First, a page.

Posted July 28th 2020

St Hugh’s hosts its first virtual lecture with Professor Michael McMahon

We were delighted to welcome over 170 alumni and friends to virtually join us as Professor Michael McMahon, Professor of Economics at the University of Oxford and a Senior Research Fellow at St Hugh’s College, delivered a fascinating lecture, ‘Covid and the Economy’.

In his talk Michael discussed the possible effects of Covid-19 on the economy, how policy might best respond, and what the implications of that response will be for key economic policies going forward as well as answering questions from guests.

If you would like to watch the virtual lecture please click here.

Michael McMahon is a Professor of Economics at the University of Oxford and a Tutorial Fellow at St Hugh’s College.

He is interested in most topics related to macroeconomic policy but particularly monetary policy (especially communication issues), fiscal policy, business cycles, and inventory behaviour. His research has been published in many journals including the Quarterly Journal of Economics, Review of Economic Studies, Journal of Monetary Economics, Review of Economics and Statistics and the Journal of International Economics.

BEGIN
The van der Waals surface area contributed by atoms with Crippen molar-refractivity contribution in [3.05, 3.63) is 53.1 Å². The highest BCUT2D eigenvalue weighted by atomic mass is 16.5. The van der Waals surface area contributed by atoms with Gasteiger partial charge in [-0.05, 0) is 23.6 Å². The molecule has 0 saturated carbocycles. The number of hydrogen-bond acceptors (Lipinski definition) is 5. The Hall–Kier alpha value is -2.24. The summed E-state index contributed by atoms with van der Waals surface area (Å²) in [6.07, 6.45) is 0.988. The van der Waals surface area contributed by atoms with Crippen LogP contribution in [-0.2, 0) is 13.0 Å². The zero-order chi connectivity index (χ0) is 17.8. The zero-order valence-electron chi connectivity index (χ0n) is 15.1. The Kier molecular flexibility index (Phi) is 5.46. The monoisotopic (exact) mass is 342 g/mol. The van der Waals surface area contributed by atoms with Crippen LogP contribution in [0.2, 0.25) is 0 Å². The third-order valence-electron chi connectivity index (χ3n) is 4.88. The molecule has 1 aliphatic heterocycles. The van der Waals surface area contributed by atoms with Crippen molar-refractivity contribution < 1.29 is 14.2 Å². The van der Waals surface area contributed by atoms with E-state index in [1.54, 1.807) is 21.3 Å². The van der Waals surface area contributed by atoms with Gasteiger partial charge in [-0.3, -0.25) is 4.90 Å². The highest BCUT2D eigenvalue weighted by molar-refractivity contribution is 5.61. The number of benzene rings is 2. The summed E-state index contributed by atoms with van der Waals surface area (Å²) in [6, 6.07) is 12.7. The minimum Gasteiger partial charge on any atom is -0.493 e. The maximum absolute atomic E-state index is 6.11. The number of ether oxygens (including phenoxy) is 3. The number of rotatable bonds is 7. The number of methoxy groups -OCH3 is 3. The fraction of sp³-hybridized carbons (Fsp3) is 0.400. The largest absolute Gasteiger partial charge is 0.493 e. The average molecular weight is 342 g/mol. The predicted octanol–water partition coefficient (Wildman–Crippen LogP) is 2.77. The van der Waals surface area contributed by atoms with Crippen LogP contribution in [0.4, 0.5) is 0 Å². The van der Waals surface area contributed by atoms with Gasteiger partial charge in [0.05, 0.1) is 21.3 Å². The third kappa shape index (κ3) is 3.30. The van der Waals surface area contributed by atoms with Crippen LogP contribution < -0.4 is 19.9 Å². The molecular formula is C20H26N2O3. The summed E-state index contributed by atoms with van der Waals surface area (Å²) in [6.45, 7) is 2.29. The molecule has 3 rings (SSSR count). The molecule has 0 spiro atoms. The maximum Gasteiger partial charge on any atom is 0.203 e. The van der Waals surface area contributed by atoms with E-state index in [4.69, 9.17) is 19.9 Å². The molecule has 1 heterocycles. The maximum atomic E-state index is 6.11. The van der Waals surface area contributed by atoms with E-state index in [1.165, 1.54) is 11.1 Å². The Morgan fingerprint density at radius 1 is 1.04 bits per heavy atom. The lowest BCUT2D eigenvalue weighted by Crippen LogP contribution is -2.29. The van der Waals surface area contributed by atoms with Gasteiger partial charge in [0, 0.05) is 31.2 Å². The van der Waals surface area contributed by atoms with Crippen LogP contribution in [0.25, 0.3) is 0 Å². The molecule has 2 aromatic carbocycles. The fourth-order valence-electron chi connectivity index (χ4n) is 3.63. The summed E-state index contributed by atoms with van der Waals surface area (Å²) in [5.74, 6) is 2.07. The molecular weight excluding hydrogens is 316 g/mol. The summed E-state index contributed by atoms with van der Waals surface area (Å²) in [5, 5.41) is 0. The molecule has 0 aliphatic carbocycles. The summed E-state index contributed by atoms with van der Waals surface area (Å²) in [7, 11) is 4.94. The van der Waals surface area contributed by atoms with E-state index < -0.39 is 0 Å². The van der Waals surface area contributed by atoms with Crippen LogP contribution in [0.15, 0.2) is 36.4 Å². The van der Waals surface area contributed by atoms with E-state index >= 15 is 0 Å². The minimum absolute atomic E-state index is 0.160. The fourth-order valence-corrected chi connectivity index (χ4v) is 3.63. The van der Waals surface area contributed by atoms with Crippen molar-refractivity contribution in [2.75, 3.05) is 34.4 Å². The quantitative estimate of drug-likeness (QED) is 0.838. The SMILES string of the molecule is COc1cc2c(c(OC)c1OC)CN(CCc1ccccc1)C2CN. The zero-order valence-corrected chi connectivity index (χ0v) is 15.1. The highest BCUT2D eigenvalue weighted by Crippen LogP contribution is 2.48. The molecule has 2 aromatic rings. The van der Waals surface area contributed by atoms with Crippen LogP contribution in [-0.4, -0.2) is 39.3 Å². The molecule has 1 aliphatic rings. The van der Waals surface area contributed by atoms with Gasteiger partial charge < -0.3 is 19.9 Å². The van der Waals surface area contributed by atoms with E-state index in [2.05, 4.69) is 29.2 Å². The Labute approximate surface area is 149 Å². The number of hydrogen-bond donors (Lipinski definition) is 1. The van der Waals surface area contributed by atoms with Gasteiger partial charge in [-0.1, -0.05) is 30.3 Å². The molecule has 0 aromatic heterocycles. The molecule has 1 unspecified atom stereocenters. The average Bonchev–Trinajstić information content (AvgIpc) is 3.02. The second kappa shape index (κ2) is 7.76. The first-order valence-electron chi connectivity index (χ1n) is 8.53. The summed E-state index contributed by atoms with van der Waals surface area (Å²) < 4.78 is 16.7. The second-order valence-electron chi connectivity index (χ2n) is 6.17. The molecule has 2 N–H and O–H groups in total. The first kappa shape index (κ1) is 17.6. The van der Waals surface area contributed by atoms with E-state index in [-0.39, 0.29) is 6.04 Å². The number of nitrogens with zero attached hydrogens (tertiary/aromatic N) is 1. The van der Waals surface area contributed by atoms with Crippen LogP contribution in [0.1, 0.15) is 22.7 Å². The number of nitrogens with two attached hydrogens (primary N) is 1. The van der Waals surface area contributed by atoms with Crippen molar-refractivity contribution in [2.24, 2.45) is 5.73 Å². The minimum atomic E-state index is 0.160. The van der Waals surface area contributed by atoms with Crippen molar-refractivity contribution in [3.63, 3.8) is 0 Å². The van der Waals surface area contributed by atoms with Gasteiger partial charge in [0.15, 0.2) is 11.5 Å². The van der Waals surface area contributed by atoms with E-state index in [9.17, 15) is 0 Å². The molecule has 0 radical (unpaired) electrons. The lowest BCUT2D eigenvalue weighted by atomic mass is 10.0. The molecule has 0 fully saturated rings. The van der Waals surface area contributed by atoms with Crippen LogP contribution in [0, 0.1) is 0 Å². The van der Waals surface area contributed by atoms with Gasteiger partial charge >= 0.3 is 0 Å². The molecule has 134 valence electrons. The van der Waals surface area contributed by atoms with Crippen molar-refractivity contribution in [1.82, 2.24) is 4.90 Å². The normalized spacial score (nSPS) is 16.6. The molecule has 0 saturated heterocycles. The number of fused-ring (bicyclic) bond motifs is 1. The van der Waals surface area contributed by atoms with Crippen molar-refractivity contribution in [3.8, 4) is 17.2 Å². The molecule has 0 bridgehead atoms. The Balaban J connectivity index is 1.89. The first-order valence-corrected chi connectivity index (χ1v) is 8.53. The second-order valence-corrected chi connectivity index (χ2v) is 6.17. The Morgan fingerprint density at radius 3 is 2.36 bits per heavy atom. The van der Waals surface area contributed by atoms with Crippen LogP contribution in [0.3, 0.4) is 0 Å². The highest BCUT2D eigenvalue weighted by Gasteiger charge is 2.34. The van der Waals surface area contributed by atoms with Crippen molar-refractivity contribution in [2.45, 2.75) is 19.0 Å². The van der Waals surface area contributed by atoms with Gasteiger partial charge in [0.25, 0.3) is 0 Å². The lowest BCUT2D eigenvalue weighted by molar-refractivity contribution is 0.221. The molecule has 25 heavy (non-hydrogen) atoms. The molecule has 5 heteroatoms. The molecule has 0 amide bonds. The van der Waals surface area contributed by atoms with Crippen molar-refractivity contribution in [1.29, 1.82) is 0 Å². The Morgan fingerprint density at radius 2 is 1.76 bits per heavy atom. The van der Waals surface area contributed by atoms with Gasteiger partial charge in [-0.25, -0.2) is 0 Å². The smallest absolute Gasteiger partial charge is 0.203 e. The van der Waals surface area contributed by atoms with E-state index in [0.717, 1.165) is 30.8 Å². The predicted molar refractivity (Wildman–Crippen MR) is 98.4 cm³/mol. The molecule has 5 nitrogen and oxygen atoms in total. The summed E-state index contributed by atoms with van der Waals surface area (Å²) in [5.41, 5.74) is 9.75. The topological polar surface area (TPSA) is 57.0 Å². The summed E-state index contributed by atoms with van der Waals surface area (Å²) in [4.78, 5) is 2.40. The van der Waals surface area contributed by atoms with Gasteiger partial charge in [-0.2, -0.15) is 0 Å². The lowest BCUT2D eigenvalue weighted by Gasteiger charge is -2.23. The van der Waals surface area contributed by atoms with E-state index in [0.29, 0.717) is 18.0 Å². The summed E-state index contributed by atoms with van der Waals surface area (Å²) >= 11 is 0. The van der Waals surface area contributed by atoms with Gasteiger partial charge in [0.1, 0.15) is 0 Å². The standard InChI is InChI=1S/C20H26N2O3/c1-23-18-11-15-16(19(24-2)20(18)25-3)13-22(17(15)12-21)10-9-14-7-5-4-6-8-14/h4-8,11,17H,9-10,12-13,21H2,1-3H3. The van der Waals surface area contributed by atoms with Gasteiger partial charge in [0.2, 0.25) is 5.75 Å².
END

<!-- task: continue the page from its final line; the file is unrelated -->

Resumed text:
He holds a European Research Council grant to study a number of aspects of monetary economics focusing on communication and monetary policy.

Professor McMahon is a member of the Irish Fiscal Advisory Council and a research fellow of the Centre for Economic Policy Research (CEPR). He is co-director, with Christine Graeff of the European Central Bank, of the CEPR Research Policy Network (RPN) on Central Bank Communication. He sits on the Royal Economic Society’s (RES) Executive Committee and he is the Conference Secretary in charge of the strategic organisation of the RES Annual Conference. In addition, he is affiliated with LSE’s Centre for Macroeconomics. Previously he served as Director of Impact at the Centre for Competitive Advantage in the Global Economy (CAGE), and as Treasurer of the Money Macro and Finance Society (MMF) research group; and he was formerly an Economics Network advisory board member.

He is a founding lead editor of the ESRC-funded the Economics Observatory website which focuses on explaining issues related to the effects of Covid-19 on the UK economy: https://www.coronavirusandtheeconomy.com/

He holds an undergraduate degree from Trinity College Dublin, and MSc, MRes, and PhD degrees from London School of Economics and Political Science.